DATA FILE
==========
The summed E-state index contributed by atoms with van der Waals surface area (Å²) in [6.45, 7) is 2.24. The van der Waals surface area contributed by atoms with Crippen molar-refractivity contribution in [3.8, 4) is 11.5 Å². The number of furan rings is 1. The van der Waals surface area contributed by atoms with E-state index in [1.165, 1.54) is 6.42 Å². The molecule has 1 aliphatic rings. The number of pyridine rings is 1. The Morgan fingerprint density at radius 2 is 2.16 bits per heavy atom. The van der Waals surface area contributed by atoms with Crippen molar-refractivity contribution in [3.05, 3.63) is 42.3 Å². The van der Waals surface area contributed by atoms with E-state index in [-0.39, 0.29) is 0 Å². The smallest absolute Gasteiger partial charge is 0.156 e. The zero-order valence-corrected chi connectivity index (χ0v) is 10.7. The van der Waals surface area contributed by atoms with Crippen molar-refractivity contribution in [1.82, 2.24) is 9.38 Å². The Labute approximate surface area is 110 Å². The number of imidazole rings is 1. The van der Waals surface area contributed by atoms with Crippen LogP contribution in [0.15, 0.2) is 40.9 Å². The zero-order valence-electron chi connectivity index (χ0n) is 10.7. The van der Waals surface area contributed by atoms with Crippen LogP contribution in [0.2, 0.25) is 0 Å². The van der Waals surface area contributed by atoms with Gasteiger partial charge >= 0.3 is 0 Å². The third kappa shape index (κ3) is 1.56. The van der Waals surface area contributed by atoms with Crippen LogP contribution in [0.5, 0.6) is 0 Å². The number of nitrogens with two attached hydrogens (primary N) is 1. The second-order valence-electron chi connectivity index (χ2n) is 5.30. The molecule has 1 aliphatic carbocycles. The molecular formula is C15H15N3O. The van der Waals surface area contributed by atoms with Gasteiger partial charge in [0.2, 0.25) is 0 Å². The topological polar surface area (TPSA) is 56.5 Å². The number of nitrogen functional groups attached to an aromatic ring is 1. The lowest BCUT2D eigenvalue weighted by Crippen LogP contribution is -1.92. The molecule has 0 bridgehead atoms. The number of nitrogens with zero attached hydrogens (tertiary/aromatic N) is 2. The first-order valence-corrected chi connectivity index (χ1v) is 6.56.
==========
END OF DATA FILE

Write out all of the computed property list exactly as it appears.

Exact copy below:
The summed E-state index contributed by atoms with van der Waals surface area (Å²) in [6.45, 7) is 2.24. The van der Waals surface area contributed by atoms with Crippen molar-refractivity contribution in [3.8, 4) is 11.5 Å². The number of furan rings is 1. The van der Waals surface area contributed by atoms with E-state index in [1.165, 1.54) is 6.42 Å². The molecule has 1 aliphatic rings. The number of pyridine rings is 1. The Morgan fingerprint density at radius 2 is 2.16 bits per heavy atom. The van der Waals surface area contributed by atoms with Crippen molar-refractivity contribution in [3.05, 3.63) is 42.3 Å². The van der Waals surface area contributed by atoms with E-state index in [-0.39, 0.29) is 0 Å². The smallest absolute Gasteiger partial charge is 0.156 e. The zero-order valence-corrected chi connectivity index (χ0v) is 10.7. The van der Waals surface area contributed by atoms with Crippen molar-refractivity contribution in [1.82, 2.24) is 9.38 Å². The Labute approximate surface area is 110 Å². The number of imidazole rings is 1. The van der Waals surface area contributed by atoms with Crippen LogP contribution in [0.15, 0.2) is 40.9 Å². The zero-order valence-electron chi connectivity index (χ0n) is 10.7. The van der Waals surface area contributed by atoms with Crippen LogP contribution in [0.2, 0.25) is 0 Å². The van der Waals surface area contributed by atoms with Gasteiger partial charge >= 0.3 is 0 Å². The third kappa shape index (κ3) is 1.56. The van der Waals surface area contributed by atoms with Crippen LogP contribution in [0.5, 0.6) is 0 Å². The number of nitrogens with two attached hydrogens (primary N) is 1. The second-order valence-electron chi connectivity index (χ2n) is 5.30. The molecule has 1 aliphatic carbocycles. The molecular formula is C15H15N3O. The van der Waals surface area contributed by atoms with Gasteiger partial charge in [0.2, 0.25) is 0 Å². The topological polar surface area (TPSA) is 56.5 Å². The number of nitrogen functional groups attached to an aromatic ring is 1. The lowest BCUT2D eigenvalue weighted by Crippen LogP contribution is -1.92. The molecule has 0 bridgehead atoms. The number of nitrogens with zero attached hydrogens (tertiary/aromatic N) is 2. The first-order valence-corrected chi connectivity index (χ1v) is 6.56.